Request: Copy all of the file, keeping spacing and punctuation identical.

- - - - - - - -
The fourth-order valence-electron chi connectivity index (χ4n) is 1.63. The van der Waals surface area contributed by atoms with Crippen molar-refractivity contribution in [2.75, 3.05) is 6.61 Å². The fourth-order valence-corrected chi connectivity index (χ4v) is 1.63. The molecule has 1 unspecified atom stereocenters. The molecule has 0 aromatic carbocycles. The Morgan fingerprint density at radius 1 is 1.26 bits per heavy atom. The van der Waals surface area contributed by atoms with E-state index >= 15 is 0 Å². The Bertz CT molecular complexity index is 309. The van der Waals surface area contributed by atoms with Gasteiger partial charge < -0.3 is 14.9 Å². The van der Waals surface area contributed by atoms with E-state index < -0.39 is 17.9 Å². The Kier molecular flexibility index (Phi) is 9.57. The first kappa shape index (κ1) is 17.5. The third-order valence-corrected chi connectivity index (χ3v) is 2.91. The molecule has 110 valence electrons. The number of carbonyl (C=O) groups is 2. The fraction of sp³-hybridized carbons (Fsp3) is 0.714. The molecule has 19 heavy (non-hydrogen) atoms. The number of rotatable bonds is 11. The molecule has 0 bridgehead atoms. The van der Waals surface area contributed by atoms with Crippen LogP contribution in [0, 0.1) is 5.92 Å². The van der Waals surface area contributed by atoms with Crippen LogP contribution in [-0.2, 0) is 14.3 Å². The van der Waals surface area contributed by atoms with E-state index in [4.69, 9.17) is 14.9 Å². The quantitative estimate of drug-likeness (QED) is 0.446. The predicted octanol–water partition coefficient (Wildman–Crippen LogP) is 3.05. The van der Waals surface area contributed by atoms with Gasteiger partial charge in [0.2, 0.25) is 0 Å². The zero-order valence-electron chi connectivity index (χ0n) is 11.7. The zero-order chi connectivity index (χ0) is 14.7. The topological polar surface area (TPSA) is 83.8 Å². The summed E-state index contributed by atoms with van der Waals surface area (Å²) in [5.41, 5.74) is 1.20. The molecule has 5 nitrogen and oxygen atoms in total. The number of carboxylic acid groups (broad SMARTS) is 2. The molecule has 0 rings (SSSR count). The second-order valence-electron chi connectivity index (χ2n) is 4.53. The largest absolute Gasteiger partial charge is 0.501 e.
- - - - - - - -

The fourth-order valence-electron chi connectivity index (χ4n) is 1.63. The van der Waals surface area contributed by atoms with Crippen molar-refractivity contribution in [2.75, 3.05) is 6.61 Å². The fourth-order valence-corrected chi connectivity index (χ4v) is 1.63. The molecule has 1 unspecified atom stereocenters. The molecule has 0 aromatic carbocycles. The Morgan fingerprint density at radius 1 is 1.26 bits per heavy atom. The van der Waals surface area contributed by atoms with E-state index >= 15 is 0 Å². The Bertz CT molecular complexity index is 309. The van der Waals surface area contributed by atoms with Gasteiger partial charge < -0.3 is 14.9 Å². The van der Waals surface area contributed by atoms with E-state index < -0.39 is 17.9 Å². The Kier molecular flexibility index (Phi) is 9.57. The first kappa shape index (κ1) is 17.5. The third-order valence-corrected chi connectivity index (χ3v) is 2.91. The molecule has 110 valence electrons. The number of carbonyl (C=O) groups is 2. The fraction of sp³-hybridized carbons (Fsp3) is 0.714. The molecule has 19 heavy (non-hydrogen) atoms. The number of rotatable bonds is 11. The molecule has 0 bridgehead atoms. The van der Waals surface area contributed by atoms with Crippen LogP contribution in [0, 0.1) is 5.92 Å². The van der Waals surface area contributed by atoms with Crippen LogP contribution in [-0.2, 0) is 14.3 Å². The van der Waals surface area contributed by atoms with E-state index in [4.69, 9.17) is 14.9 Å². The quantitative estimate of drug-likeness (QED) is 0.446. The predicted octanol–water partition coefficient (Wildman–Crippen LogP) is 3.05. The van der Waals surface area contributed by atoms with Gasteiger partial charge in [0.2, 0.25) is 0 Å². The zero-order valence-electron chi connectivity index (χ0n) is 11.7. The zero-order chi connectivity index (χ0) is 14.7. The topological polar surface area (TPSA) is 83.8 Å². The summed E-state index contributed by atoms with van der Waals surface area (Å²) in [5.41, 5.74) is 1.20. The molecule has 5 nitrogen and oxygen atoms in total. The number of carboxylic acid groups (broad SMARTS) is 2. The molecule has 0 rings (SSSR count). The second-order valence-electron chi connectivity index (χ2n) is 4.53. The largest absolute Gasteiger partial charge is 0.501 e.